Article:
We caught up with two senior BioMar executives, Vidar Gundersen, global sustainability director and Morten Holdorff Møjbæk, global sourcing director, to hear about the approach used to rethink the company’s materiality matrix.
They also told us how the Danish firm goes about its supplier audits.
First off, Gundersen said the aim of any materiality process is to identify, understand and prioritize critical sustainability topics, both from a commercial and stakeholder perspective.
“We develop key performance indicators (KPIs) for sustainability every second year to keep in line with stakeholder needs while also keeping the workload manageable.”
BioMar used Norwegian consultancy, DNV GL, to ensure objective reporting in its latest sustainability report.
DNV GL interviewed several of the Danish company’s major stakeholders, including customers, owners, financial institutions, environmental organizations and industry experts. Its senior management and key functions from sustainability, business development, HR, strategy, research and innovation also contributed with their views.
“Consumers are more educated about environmental issues these days, and we want to do what we can to satisfy the needs of the local consumer who may be concerned about deforestation or local pollutants,” added Gundersen.
Accelerators and performers
To address that and all aspects of the sustainable value chain, BioMar, is piloting a new supplier and raw material evaluation model.
“We are in the process of adopting the BASF methodology – Sustainable Solution Steering - for ingredient assessment that includes four raw material categories: The Accelerator, the Performer, the Transitioner, and Challenged.”
BASF licensed its sustainable portfolio management method to the specialized consultancy and software developer, thinkstep, in 2015.
The Accelerator category is for raw materials that demonstrate a substantial contribution to sustainability in the value chain: “Typically, that could be MSC sourced Antarctic Krill or AlgaPrime DHA [fish oil alternative produced by TerraVia and Bunge]. Accelerator ingredients are the real drivers of sustainability in the supply chain,” he continued.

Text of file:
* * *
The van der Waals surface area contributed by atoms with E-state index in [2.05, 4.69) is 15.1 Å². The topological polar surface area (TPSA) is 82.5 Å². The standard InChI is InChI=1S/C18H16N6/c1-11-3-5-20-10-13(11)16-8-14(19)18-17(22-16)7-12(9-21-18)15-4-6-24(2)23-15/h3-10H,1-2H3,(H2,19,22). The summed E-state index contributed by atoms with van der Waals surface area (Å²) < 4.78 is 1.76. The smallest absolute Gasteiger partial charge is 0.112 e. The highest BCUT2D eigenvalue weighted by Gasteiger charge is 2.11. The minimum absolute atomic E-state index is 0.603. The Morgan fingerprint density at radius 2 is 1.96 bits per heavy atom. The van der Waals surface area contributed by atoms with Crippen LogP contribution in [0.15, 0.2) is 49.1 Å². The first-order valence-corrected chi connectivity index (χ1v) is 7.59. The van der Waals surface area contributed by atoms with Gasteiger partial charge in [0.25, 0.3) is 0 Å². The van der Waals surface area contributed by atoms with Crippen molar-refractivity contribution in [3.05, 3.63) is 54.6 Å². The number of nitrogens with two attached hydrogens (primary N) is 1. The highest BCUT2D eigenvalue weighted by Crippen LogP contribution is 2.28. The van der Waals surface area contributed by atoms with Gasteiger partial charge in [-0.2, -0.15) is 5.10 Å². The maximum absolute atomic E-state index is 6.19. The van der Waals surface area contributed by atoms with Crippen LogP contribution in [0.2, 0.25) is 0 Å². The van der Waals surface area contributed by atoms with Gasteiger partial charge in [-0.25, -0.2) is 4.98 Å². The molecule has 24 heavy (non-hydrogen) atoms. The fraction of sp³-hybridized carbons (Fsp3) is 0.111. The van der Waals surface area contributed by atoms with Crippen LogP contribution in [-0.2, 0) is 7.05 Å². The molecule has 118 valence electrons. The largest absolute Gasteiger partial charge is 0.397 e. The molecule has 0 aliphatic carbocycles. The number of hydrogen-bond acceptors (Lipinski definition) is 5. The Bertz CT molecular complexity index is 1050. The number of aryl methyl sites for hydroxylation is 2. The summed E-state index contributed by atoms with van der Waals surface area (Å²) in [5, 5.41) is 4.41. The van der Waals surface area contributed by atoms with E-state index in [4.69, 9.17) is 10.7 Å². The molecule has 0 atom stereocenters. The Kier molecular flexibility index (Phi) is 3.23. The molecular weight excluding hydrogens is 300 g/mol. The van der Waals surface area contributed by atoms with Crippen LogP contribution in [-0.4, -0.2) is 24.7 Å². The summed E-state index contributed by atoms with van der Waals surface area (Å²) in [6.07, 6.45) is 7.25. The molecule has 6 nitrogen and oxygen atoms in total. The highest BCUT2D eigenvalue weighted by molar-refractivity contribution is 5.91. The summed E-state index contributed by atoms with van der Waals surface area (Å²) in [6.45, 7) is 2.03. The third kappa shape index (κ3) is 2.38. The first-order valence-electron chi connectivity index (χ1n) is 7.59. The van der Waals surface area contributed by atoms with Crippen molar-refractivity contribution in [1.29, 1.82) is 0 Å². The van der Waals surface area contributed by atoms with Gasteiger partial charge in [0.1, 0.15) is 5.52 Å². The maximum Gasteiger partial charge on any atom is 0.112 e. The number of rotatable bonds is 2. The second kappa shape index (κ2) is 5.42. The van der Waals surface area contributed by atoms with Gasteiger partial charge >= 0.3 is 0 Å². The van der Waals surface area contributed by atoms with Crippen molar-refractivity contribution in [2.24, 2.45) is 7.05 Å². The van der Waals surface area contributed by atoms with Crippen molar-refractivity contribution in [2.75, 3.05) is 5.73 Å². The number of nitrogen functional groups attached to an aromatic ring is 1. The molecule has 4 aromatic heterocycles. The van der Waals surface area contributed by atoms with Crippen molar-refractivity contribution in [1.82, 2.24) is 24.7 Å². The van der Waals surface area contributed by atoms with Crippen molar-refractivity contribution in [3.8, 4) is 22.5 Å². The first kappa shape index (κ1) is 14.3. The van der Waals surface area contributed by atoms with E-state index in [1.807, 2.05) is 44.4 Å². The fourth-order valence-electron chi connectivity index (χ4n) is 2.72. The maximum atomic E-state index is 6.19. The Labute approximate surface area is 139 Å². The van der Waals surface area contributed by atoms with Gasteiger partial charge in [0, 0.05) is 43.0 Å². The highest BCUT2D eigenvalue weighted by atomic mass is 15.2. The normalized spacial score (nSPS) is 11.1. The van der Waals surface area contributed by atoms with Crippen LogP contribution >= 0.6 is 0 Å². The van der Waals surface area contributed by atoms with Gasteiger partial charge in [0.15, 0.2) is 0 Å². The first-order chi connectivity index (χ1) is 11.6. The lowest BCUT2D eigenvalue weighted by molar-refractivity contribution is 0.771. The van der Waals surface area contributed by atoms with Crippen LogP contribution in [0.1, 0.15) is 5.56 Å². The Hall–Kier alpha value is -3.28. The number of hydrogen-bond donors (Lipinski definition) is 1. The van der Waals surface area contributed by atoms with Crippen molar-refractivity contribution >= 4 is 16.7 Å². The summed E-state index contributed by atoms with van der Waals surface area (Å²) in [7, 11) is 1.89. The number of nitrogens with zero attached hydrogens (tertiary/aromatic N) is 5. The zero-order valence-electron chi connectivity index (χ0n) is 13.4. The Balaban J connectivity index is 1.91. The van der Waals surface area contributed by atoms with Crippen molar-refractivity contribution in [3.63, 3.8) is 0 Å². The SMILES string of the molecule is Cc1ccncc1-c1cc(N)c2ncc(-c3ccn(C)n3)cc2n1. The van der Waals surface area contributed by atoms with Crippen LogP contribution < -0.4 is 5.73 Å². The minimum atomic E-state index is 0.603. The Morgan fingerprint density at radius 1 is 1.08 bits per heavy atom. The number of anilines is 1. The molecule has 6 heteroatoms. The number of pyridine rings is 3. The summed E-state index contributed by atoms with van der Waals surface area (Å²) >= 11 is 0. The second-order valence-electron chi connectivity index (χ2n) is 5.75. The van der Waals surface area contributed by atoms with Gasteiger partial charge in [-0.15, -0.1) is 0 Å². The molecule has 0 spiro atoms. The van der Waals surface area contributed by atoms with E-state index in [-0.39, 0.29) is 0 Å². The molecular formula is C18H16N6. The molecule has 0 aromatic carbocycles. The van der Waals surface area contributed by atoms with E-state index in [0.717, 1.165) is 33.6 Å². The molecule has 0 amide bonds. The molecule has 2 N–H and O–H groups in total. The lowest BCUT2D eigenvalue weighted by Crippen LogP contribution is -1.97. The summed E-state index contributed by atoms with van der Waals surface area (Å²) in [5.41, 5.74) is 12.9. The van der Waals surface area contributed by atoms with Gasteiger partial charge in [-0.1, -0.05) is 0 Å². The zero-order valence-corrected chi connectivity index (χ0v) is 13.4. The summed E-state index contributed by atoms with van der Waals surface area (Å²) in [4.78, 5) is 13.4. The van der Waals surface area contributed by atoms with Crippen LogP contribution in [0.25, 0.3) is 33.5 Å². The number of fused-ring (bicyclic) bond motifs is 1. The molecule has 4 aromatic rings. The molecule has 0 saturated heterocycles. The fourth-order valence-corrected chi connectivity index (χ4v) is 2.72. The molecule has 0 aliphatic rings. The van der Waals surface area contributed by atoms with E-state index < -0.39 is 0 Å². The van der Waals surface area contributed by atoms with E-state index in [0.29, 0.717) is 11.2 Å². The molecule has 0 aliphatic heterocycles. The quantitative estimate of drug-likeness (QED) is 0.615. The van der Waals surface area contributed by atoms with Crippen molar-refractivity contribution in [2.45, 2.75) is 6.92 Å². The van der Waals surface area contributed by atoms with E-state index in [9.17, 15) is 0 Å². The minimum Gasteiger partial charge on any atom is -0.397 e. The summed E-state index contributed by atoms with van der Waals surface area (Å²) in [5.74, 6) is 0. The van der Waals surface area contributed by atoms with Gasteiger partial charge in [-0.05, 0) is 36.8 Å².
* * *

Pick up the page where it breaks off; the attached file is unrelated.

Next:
Performer rated raw materials would meet the standard market requirements. “Most of the ingredients we source would fall into this category, including around 90% of the fishmeal we buy.”
Transitioner ingredients would have specific sustainability issues. “There would be a gap in terms of sustainability criteria in production of an ingredient within this category. We would work with the supplier to make sure the raw material becomes a Performer,” explained Gundersen.
Challenged ingredients do not meet the relevant sustainability criteria sufficiently and would trigger an aggressive action plan to rectify the issues. He said a Transitioner ingredient could eventually qualify as a Performer or even an Accelerator if the supplier demonstrates improvements in certain areas. “We will look to see how we can achieve that.”
“The methodology also allows us to take into account consumer opinion, to look at hotspots, where and who we buy the raw material from in terms of geography and the supplier, and the target market. If we look at Asia compared to Europe, or Europe compared to North America, these are markets that can have vastly different views on the same sustainability issues.
“For example, in Europe, GM material is allowed but there is little acceptance by the public. Thus, it is a challenged ingredient in terms of our supply chain for that region but could be an accelerator in the US,” added Gundersen.
Another example of public opinion differing relates to land animal protein (LAP) use in fish feed, he noted. There is resistance to that from retailers in Europe but LAPs are used in fish feed in other regions with little fanfare.
“We are just getting started on gauging public opinion on the big ingredient hot topics. We have carried out surveys in the UK and Norway. We are planning to do the same in the rest of Europe and in other regions such as the Americas and Asia.”
Møjbæk said the materiality matrix is a joint initiative by the sustainability and sourcing departments of BioMar. “We are working closely together on this. We are hoping to have all the data amalgamated in the next couple of months, and then start using the methodology to assess our supply chain at the end of 2017.”